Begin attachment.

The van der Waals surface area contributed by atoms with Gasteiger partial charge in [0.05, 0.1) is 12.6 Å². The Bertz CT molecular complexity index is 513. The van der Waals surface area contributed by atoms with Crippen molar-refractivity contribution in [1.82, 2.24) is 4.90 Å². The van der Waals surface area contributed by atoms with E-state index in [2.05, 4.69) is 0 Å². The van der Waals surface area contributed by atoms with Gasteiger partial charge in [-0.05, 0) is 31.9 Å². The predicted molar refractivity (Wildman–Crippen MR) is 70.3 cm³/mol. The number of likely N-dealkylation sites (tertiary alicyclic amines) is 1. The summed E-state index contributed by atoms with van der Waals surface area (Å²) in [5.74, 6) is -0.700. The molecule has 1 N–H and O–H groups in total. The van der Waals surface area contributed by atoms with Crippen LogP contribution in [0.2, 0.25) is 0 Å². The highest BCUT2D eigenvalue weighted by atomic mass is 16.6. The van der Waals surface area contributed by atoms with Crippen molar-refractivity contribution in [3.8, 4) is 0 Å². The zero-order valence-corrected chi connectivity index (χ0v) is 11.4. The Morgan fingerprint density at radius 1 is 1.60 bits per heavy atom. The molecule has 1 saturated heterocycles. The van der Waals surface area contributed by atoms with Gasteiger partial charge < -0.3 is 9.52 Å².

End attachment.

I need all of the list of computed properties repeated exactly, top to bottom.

The van der Waals surface area contributed by atoms with Gasteiger partial charge in [0.05, 0.1) is 12.6 Å². The Bertz CT molecular complexity index is 513. The van der Waals surface area contributed by atoms with Crippen molar-refractivity contribution in [1.82, 2.24) is 4.90 Å². The van der Waals surface area contributed by atoms with E-state index in [2.05, 4.69) is 0 Å². The van der Waals surface area contributed by atoms with Gasteiger partial charge in [-0.05, 0) is 31.9 Å². The predicted molar refractivity (Wildman–Crippen MR) is 70.3 cm³/mol. The number of likely N-dealkylation sites (tertiary alicyclic amines) is 1. The summed E-state index contributed by atoms with van der Waals surface area (Å²) in [5.74, 6) is -0.700. The molecule has 1 N–H and O–H groups in total. The van der Waals surface area contributed by atoms with Crippen LogP contribution in [0.2, 0.25) is 0 Å². The highest BCUT2D eigenvalue weighted by atomic mass is 16.6. The van der Waals surface area contributed by atoms with Crippen molar-refractivity contribution in [3.8, 4) is 0 Å². The zero-order valence-corrected chi connectivity index (χ0v) is 11.4. The Morgan fingerprint density at radius 1 is 1.60 bits per heavy atom. The molecule has 1 saturated heterocycles. The van der Waals surface area contributed by atoms with Gasteiger partial charge < -0.3 is 9.52 Å².